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Why those charity shop cast-offs are diamonds in the rough

Shrewsbury | News | Published:

Giving to and buying from charity shops is a cheap way to dress well – and one expert today explains why it also helps support people thousands of miles away.

Volunteer Lynne Wollerton working in a British Heart Foundation shop

There they were sitting on a shelf in a Shrewsbury charity shop - four brand new shirts all in my size and all in their wrappings, writes Mike Haynes.

I knew they retailed at £25 each but they were asking £4.99 each. I took the plunge into the world of charity shop clothes buying. I bought three and left the fourth for someone else. I am not that greedy.

I know what you are thinking - you couldn't wear someone else's clothes. But that is the way we lived in the past. It is still the way that 70% of the world's population live.

Only in very rich countries do we buy first hand. And only in rich countries do we spend so much on stuff that we end up giving loads of it away.

It took me a while to think it through. I remember hand me downs from my childhood. But I only buy top quality. Yesterdays' prize was a Pierre Cardin shirt in Newport that, if it had been worn at all, had only been worn once or twice. I got it for £1.99.

But what about the person who had them before? I don't really care. When I go to a hotel, I sleep in bedding that other people have slept in. I dry myself with a towel that other people have used. When I eat out I use other people's crockery and cutlery. I have worn hired clothes for a wedding as a mark of style. So what is the problem of second hand clothes?

We are said to have around £10 billion of largely unwanted clothing in our wardrobes and drawers. There is rather more on one side than the other. Twice as many clothes are made for women as men. But however you look at it we simply have too much and the piles are getting bigger.

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Work clothes get worn a lot. We often wear our favourite casual clothes like jeans, tee-shirts and trainers until they are worn out. But much of the rest is lucky to get a wear at all. Around 25% of the clothes are never worn because we buy them in the hope of losing weight. Some we don't wear because we simply buy too many. Some we bought for a special occasion. The average dress is said to be worn three times.

So when stuff gets to the charity shop it is in pretty good condition. There it is sorted and a tiny percentage goes out to be sold to customers. The larger part goes out through the back door to commercial clothing companies. For them it is very big business. Some of it is used for rags but much of it is sorted and sold on to merchants who export it to poorer countries where it is sold in markets.

People are often shocked when they learn that what they give away is sold to people in poor countries. But actually giving it away or selling can be a bit of a problem. Think about people in the poor world trying to develop their own industries. They have to compete with cheap clothing from China, Bangladesh and Vietnam. Then they also are crushed by the avalanche of cheap second hand clothing. In some countries the situation is so bad that imports of second hand clothing have been banned.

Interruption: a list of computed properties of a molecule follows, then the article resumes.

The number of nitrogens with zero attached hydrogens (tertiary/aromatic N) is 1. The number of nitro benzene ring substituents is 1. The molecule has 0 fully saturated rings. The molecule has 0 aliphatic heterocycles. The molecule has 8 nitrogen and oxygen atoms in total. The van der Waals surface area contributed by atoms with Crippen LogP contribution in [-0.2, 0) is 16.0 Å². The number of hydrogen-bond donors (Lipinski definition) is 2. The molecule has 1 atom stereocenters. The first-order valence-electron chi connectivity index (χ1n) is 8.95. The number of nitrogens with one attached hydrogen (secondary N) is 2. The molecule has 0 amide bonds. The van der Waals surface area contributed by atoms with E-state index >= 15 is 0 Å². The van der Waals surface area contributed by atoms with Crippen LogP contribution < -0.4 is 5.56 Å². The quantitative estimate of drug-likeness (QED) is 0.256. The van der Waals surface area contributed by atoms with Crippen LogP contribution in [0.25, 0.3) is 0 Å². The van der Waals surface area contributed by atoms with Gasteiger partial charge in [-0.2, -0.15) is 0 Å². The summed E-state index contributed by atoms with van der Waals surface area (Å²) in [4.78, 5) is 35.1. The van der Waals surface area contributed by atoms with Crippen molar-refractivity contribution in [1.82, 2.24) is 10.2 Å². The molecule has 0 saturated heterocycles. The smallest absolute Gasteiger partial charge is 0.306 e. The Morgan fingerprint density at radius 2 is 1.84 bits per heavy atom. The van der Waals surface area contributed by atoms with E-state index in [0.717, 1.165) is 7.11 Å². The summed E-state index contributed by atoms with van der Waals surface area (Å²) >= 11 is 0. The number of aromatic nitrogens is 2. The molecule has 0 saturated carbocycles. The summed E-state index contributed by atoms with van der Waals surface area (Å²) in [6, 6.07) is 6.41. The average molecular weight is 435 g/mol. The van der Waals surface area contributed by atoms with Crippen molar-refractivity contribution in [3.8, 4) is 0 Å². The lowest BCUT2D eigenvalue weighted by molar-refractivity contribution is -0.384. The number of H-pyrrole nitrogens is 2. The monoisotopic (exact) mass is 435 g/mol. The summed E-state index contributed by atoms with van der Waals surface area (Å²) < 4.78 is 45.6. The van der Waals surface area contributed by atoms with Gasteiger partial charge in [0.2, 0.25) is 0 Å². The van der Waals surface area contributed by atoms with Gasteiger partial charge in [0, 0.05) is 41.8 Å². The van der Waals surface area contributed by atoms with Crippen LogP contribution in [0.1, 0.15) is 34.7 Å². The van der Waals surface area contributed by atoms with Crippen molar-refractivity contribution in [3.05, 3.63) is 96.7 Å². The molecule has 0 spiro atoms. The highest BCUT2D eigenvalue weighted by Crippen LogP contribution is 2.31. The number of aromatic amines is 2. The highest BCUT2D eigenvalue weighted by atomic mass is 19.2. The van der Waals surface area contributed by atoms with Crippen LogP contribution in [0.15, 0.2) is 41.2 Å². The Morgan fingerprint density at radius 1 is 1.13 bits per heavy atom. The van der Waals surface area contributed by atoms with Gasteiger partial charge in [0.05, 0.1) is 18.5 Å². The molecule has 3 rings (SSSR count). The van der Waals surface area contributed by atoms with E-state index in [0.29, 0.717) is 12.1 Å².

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What is left in the UK shops is the best. That is where I come in. I check the size of a shirt say, check the labels to find the best, the collar, buttons and make sure that there are no sweat marks. The more expensive the brand, and the cheaper say the shirt, the bigger the smile with which I buy it.

Where do I draw the line? Well I don't buy second hand underwear. I know that is not really logical but that's me. In the larger part of the world people are not so choosy about this either. In the markets in poorer countries men and boys tend to prize second hand football shirts. But women prize western bras. They are big money for the retailers. In the Nigerian markets they are called "OK bras".

So buying stuff in Shropshire's charity shops makes more sense than you think. I am not adding to the overuse of the world's resources. I am recycling. I am getting better value than I would ever get in a shop. And perversely I might even be saving someone's job in Africa.

It may be a crazy world but if you see me wearing a posh shirt that you gave away, then just be grateful that someone is getting the benefit of the money you wasted. I have never been better dressed. You might like to tell me how smart I look.

* Mike Haynes is an emeritus professor at the University of Wolverhampton Business School.

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